and then again it would refrain from adhering. When I got around the
room I had gained ground so fast at the top and lost so much time at the
bottom of the walls, that I had to put in a wedge of paper two feet wide
at the bottom, and tapering to a point at the top, in order to cover the
space. This gave the room the appearance of having been toyed with by an
impatient cyclone, or an air of inebriety not in keeping with my poor
but honest character.
I went to bed very weary, and abraded in places. I had paste in my
pockets, and bronze up my nose. In the night I could hear the paper
crack. Just as I would get almost to sleep, it would pop. That was
because the paper was contracting and trying to bring the dimensions of
the room I own to fit it.
In the morning the room had shrunken so that the carpet did not fit, and
the paper hung in large molasses-covered welts on the walls. It looked
real grotesque. I got a paper-hanger to come and look at it. He did so.
"And what would you advise me to do with it, sir?" I asked, with a
degree of deference which I had never before shown to a paper-hanger.
"Well, I can hardly say at first. It is a very bad case. You see, the
glue and stuff have made the paper and wrinkles so hard now, that it
would cost a great deal to blast it off. Do you own the house?"
"Yes, sir. That is, I have paid one-half the purchase-price, and there
is a mortgage for the balance."
"Oh. Well, then you are all right," said the paper-hanger, with a gleam
of hope in his eye. "Let it go on the mortgage."
Then I had to economize again, so I next resorted to the home method of
administering the Turkish bath. You can get a Turkish bath in that way
at a cost of four and one-half to five cents, which is fully as good as
one that will cost you a dollar or more in some places.
I read the directions in a paper. There are two methods of administering
the low-price Turkish bath at home. One consists in placing the person
to be treated in a cane-seat chair, and then putting a pan of hot water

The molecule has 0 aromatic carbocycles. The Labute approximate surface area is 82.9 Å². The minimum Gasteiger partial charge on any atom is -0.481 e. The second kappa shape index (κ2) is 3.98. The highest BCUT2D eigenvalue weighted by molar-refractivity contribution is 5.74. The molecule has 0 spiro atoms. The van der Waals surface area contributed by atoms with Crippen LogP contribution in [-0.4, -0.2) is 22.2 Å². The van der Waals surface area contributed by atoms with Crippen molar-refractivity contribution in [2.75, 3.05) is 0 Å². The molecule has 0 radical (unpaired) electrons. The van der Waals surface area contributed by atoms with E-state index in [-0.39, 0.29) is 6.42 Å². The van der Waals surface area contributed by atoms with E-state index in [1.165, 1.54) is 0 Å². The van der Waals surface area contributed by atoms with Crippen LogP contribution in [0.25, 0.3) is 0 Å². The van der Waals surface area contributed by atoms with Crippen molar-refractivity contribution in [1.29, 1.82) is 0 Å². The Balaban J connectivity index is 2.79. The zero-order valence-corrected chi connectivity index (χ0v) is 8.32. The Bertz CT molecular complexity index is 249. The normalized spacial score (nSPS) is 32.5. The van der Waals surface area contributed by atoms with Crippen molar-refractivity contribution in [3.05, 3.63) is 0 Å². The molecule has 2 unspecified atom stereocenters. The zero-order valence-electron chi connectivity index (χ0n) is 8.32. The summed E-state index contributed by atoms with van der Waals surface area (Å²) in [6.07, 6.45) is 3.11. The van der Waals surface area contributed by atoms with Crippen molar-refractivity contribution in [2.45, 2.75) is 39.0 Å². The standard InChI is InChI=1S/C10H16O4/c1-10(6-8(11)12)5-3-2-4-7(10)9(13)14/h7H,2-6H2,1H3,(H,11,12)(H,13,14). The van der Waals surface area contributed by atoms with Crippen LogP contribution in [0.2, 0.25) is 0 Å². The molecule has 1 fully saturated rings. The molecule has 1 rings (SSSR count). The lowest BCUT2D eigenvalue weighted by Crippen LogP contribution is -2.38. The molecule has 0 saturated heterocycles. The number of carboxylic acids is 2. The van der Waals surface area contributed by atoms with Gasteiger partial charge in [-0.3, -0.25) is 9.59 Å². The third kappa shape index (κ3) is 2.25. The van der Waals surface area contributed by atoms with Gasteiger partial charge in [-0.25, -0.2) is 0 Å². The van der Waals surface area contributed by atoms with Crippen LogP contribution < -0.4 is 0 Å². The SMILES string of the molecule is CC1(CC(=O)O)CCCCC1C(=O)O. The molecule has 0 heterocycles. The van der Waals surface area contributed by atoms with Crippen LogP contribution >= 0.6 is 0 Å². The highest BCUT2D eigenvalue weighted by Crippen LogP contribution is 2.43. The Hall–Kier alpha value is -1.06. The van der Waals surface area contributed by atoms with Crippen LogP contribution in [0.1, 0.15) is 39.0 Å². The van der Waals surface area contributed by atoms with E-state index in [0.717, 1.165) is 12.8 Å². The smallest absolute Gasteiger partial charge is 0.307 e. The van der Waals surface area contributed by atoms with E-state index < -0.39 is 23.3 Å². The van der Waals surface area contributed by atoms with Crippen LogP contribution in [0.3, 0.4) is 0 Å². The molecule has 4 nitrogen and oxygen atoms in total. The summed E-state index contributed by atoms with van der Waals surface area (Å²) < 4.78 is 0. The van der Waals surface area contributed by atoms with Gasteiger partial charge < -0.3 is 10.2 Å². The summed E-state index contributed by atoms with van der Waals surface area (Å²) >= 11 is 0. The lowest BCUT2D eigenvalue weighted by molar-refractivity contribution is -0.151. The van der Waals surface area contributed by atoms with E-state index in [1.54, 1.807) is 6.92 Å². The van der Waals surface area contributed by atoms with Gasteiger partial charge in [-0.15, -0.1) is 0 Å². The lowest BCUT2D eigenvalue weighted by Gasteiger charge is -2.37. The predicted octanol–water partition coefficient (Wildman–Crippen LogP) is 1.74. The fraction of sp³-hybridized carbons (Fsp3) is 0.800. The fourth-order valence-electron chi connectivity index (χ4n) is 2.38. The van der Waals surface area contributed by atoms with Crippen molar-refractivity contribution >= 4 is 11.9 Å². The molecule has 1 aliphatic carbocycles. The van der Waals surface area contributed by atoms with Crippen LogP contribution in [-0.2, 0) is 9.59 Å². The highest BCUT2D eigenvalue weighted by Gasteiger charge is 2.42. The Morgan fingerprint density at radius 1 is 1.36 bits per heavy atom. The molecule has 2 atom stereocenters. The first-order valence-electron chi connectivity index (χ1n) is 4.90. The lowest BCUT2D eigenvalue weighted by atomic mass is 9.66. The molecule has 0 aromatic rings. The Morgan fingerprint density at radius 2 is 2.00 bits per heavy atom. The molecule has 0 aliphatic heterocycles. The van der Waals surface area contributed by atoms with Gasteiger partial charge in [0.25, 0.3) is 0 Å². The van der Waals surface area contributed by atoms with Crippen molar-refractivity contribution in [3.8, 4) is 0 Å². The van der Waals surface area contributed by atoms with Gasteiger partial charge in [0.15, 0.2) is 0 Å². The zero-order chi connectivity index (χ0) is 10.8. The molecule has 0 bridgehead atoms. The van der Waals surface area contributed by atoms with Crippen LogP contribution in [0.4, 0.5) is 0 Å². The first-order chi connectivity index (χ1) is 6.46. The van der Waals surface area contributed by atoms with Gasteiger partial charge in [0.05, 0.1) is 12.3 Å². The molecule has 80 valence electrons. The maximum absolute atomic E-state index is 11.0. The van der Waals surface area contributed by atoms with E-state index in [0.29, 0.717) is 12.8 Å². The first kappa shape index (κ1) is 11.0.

beneath this chair. Ever and anon a hot stone or hot flat-iron is
dropped into the water by means of tongs, and thus the water is kept
boiling, the steam rising in thick masses about the person in the chair,
who is carefully concealed in a large blanket. Every time a hot
flat-iron or stone is dropped into the pan it spatters the boiling water
on the bare limbs of the person who is being operated upon, and if you
are living in the same country with him, you will hear him loudly
wrecking his chances beyond the grave by stating things that are really
The other method, and the one I adopted, is better than this. You apply
the heat by means of a spirit lamp, and no one, to look at a little
fifteen cent spirit lamp, would believe that it had so much heat in it
till he has had one under him as he sits in a wicker chair.
A wicker chair does not interfere with the lamp at all, or cut off the
heat, and one is so swathed in blankets and rubber overcoats that he
can't help himself.
I seated myself in that way, and then the torch was applied. Did the
reader ever get out of a bath and sit down on a wire brush in order to
put on his shoes, and feel a sort of startled thrill pervade his whole
being? Well, that is good enough as far as it goes, but it does not
really count as a sensation, when you have been through the Home
Treatment Turkish Bath.
My wife was in another room reading a new book in which she was greatly
interested. While she was thus storing her mind with information, she
thought she smelled something burning. She went all around over the
house trying to find out what it was. Finally she found out.
It was her husband. I called to her, of course, but she wanted me to
wait until she had discovered what was on fire. I tried to tell her to
come and search my neighborhood, but I presume I did not make myself
understood, because I was excited, and my personal epidermis was being
singed off in a way that may seem funny to others, but was not so to one
who had to pass through it.
It bored me quite a deal. Once the wicker seat of the chair caught fire.
"Oh, heavens," I cried, with a sudden pang of horror, "am I to be thus
devoured by the fire fiend? And is there no one to help? Help! Help!
I also made use of other expressions but they did not add to the sense
of the above.
I perspired very much, indeed, and so the bath was, in a measure, a
success, but oh, what doth it profit a man to gain a bath if he lose his